The fact that 2013 was shaping up as an eastern continental-scale drought, rather than a regional drought, had made circumstances worse.
“The other factor is having such an extremely bad year after two such good ones, which has not allowed producers to adjust numbers more gradually,” Mr McRae said.
Eastern states physical markets this week
Total national cattle saleyard throughput during April increased 13pc compared to March, with significant increases reported in Queensland and NSW.
The continual supply of secondary lines from the northwest regions into Queensland’s southern saleyards has sustained downward pressure on prices. Large offerings of light weight yearlings, which were unsuitable for feedlot orders, received significant discounts at the majority of markets reported by the National Livestock Reporting Service.
In Queensland, saleyards numbers this week lifted a further 27pc, despite the big fall in market values seen recently. Numbers at Tuesday’s Roma store sale have been above 10,000 head for two consecutive weeks, as 13 Queensland shires across the state have been drought declared.
Large numbers of poor conditioned lightweight cattle continue to dominate markets in the north and west of the state, and as winter draws closer, large numbers of calves and vealers in southern regions are being weaned straight into the saleyards. Young cattle experienced a wide variation in price this week, as restockers were very selective in their purchases, with only top end quality lines receiving reasonable support. Prices this week took another big step back, amid reports of very low prices for large lines of cattle, which were reportedly undesirable for almost all buyers. Overall, the Queensland trade steer prices averaged 305¢/kg.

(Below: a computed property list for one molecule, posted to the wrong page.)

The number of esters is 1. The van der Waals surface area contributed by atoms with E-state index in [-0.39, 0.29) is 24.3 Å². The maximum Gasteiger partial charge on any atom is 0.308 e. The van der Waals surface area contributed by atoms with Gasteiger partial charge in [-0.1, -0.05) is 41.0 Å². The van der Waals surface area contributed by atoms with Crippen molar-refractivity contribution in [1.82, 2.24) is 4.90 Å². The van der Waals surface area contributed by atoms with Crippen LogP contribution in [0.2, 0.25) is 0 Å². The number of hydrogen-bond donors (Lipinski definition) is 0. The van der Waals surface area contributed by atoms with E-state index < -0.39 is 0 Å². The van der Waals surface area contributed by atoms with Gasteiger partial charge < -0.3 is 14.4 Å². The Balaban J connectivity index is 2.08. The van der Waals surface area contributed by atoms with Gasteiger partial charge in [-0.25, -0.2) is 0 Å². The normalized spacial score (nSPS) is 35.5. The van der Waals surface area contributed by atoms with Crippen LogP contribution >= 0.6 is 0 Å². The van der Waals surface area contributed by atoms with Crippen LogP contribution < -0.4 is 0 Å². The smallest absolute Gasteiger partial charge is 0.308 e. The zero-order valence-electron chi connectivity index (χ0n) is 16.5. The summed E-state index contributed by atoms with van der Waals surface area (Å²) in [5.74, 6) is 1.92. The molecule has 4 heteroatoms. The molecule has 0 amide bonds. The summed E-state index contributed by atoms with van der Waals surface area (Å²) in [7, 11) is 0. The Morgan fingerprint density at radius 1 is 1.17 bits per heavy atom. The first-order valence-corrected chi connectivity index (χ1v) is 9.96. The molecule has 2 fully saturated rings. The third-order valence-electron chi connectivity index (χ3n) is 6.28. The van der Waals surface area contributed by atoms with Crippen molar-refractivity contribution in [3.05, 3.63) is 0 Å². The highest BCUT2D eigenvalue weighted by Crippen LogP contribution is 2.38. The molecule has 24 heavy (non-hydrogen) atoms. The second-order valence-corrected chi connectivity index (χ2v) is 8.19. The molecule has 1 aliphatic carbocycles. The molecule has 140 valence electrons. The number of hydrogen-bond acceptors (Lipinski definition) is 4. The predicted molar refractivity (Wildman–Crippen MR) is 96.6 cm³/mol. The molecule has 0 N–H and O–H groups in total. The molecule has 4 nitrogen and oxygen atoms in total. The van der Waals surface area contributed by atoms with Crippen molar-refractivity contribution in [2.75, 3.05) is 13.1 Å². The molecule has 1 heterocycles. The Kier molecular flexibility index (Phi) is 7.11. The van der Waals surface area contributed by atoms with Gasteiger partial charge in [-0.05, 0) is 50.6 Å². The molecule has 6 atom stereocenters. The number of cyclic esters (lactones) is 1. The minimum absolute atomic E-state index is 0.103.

In New South Wales, consignments doubled at NLRS-reported markets this week (although the week previous was disrupted by Anzac Day). The continuing dry conditions lifted consignments at all markets with the exception of Tamworth, which remained consistent compared to the previous market. Dubbo yarded a large offering of 5150 cattle.
In Victoria, Overall yardings this week were 68pc higher than the previous short week. Most selling centres offered larger yardings. Quality was mainly mixed at all saleyards with many plain conditioned cattle over all categories coming forward in larger numbers. Well finished grown and young cattle are becoming scarcer by the week.
Given the current large size of the Australian cattle herd, reduced access to live export markets and the underlying negative impact of the high A$ on beef returns, there seems to be few positives on the horizon for northern Australian producers.
At the same time, southern producers are waiting anxiously for an autumn break, with rain the most likely factor to turn around the current price trend.
In a statement issued yesterday, Cattle Council of Australia president Andrew Ogilvie expressed his concern for northern producers over reports of record low cattle prices in Central Western Queensland.
"These reports are indicative of the critical conditions our northern producers are currently experiencing,” he said.
“These prices are the culmination of a number of factors including the continued fallout from the live trade suspension in 2011, suppressed market conditions and unseasonably dry conditions.”
“I fear that the situation will only continue to get worse, but CCA will continue efforts to make sure governments are aware of the situation,” he said.